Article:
Here’s what I do. I have a 1-page non-resume which lists two accomplishments under different job titles, all of which I might be interested in.

This is what I give out a job fairs and places like that.

I used to have a 2-page resume which was standard with me until I realized that I was leaving out a lot of technical depth that was relevent. I now go with a 3-pager which has NOTHING REPEATED. Nobody wants to see “Led joint meetings between users and developers” for 5 different jobs.

On the first page is an objective, summary and skills list where I can highlight those aspects of my experience that mirror the job description. This gets tailored to each job that I am applying to.

Here is what my 1-page non-resume looks like. It works well at job fairs.
—–
ARE YOU LOOKING FOR A …

BUSINESS ANALYST who
* Reduced the turn-around time for critical marketing reports by analyzing the data sources and consolidating and streamlining the report generation process,
* Wrote the feasibility analysis that was instrumental in making the business decision whether or not to proceed with a development project,

TECHNICAL WRITER who
* Created and documented the procedures for installing new workstations for a small office,
* Documented the settings for the modems and routers which interfaced to Internet Service Providers for T1, DSL and Cable connections,

SYSTEMS ENGINEER who
* Produced a design based on user requirements and then developed a conference call reservation system which allowed unlimited simultaneous users to create and store reservations in an SQL database,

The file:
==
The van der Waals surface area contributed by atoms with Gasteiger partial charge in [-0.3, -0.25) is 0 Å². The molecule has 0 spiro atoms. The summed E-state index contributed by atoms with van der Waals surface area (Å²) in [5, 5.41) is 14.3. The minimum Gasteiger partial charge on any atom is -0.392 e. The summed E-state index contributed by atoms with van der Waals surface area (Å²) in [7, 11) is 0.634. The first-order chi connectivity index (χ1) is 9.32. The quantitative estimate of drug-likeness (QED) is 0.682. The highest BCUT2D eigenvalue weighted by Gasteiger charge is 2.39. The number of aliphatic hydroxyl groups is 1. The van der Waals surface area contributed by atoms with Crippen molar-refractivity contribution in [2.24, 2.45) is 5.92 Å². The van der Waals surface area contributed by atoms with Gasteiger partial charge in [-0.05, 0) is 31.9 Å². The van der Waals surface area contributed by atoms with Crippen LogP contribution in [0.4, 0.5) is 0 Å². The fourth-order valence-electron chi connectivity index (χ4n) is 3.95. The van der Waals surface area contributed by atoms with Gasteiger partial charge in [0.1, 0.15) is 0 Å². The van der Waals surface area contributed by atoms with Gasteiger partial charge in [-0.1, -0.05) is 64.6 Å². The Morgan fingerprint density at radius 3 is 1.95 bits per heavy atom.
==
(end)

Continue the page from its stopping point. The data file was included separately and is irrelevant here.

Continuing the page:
* Wrote requirements for multiple projects while collaborating with users and subject matter experts both in country and overseas,

SOFTWARE DEVELOPER who
* Developed a conference call reservation system using HTML and JavaScript front-end and VBScript and ADO back-end interface to an SQL Server which tripled clerical productivity and contributed to growth in profits,
* Has expertise in multiple operating system platforms, numerous computer languages and many database systems,

SOFTWARE ENGINEER who
* Designed a new feature and then led the team of international developers to successful implementation,
* Designed web services for an SOA (Service Oriented Architecture) using XML interfaces and an Oracle database back-end.

… Or if you want it all, just contact …
Robert Tanenbaum

By Len Bakerloo
May 28, 2010 at 6:52 am

Nick,

It is not clear anyone on your site has a firm grasp on how to write a resume.

You’ve missed some major secrets of the perfect resume, finally revealed in Kotow Shergar’s article at: http://www.HumongousShortageOfWork.com

On Veracity: “At the top of your page, put your name and contact info. This is the one place where you really get to make the resume your own, because the rest of it will have very little to do with you personally.”

On GPA: “Your GPA should be between 3.7 and 4.3, and you should have focused all your energy in college on keeping it within this range. If you did, use your real GPA, plus 0.1. If not, use 3.77, which is an eminently believable number.”

On Prior Employers: “Of foremost importance is where you worked. Pick a few Fortune 100 companies located in New York, Los Angeles, or Washington, D.C.. Give yourself some titles with “executive” and “administrative” in the name. Great! Now you have to fill in the details.”

He even has suggestions of the hot buzzwords not to be left out: Synergized, Catalyzed, Empowered, Contextualized, Envisioned

The list goes on, so read the article for the rest, plus lots of additional advice.

Good luck following Nick’s advice… but I wouldn’t count on it.

Len

By Nick Corcodilos
May 28, 2010 at 8:42 am

@Len: You left out “Implemented” and “Engaged.” And I’d include Chicago and Newark, NJ in the list of important cities.